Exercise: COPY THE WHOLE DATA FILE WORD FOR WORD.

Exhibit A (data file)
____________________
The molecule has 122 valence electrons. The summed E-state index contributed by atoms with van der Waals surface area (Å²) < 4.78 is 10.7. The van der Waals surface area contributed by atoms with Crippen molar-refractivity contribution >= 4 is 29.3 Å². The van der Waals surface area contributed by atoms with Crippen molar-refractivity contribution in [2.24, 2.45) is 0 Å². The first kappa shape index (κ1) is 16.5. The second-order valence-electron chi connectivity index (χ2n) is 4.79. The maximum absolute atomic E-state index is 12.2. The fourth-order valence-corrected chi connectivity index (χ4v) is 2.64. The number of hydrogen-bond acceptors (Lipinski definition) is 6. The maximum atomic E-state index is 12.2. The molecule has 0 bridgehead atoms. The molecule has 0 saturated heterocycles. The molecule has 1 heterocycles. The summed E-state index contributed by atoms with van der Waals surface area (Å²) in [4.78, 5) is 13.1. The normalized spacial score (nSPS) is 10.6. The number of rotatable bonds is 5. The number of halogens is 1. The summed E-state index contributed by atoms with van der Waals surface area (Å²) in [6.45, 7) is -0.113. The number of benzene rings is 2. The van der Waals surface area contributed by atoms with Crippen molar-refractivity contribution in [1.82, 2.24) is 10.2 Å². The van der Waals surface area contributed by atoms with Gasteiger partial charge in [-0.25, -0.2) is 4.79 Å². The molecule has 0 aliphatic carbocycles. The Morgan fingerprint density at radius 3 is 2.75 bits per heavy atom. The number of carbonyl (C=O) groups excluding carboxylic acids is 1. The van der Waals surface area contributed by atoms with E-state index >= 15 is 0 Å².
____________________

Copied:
The molecule has 122 valence electrons. The summed E-state index contributed by atoms with van der Waals surface area (Å²) < 4.78 is 10.7. The van der Waals surface area contributed by atoms with Crippen molar-refractivity contribution >= 4 is 29.3 Å². The van der Waals surface area contributed by atoms with Crippen molar-refractivity contribution in [2.24, 2.45) is 0 Å². The first kappa shape index (κ1) is 16.5. The second-order valence-electron chi connectivity index (χ2n) is 4.79. The maximum absolute atomic E-state index is 12.2. The fourth-order valence-corrected chi connectivity index (χ4v) is 2.64. The number of hydrogen-bond acceptors (Lipinski definition) is 6. The maximum atomic E-state index is 12.2. The molecule has 0 bridgehead atoms. The molecule has 0 saturated heterocycles. The molecule has 1 heterocycles. The summed E-state index contributed by atoms with van der Waals surface area (Å²) in [4.78, 5) is 13.1. The normalized spacial score (nSPS) is 10.6. The number of rotatable bonds is 5. The number of halogens is 1. The summed E-state index contributed by atoms with van der Waals surface area (Å²) in [6.45, 7) is -0.113. The number of benzene rings is 2. The van der Waals surface area contributed by atoms with Crippen molar-refractivity contribution in [1.82, 2.24) is 10.2 Å². The van der Waals surface area contributed by atoms with Gasteiger partial charge in [-0.25, -0.2) is 4.79 Å². The molecule has 0 aliphatic carbocycles. The Morgan fingerprint density at radius 3 is 2.75 bits per heavy atom. The number of carbonyl (C=O) groups excluding carboxylic acids is 1. The van der Waals surface area contributed by atoms with E-state index >= 15 is 0 Å².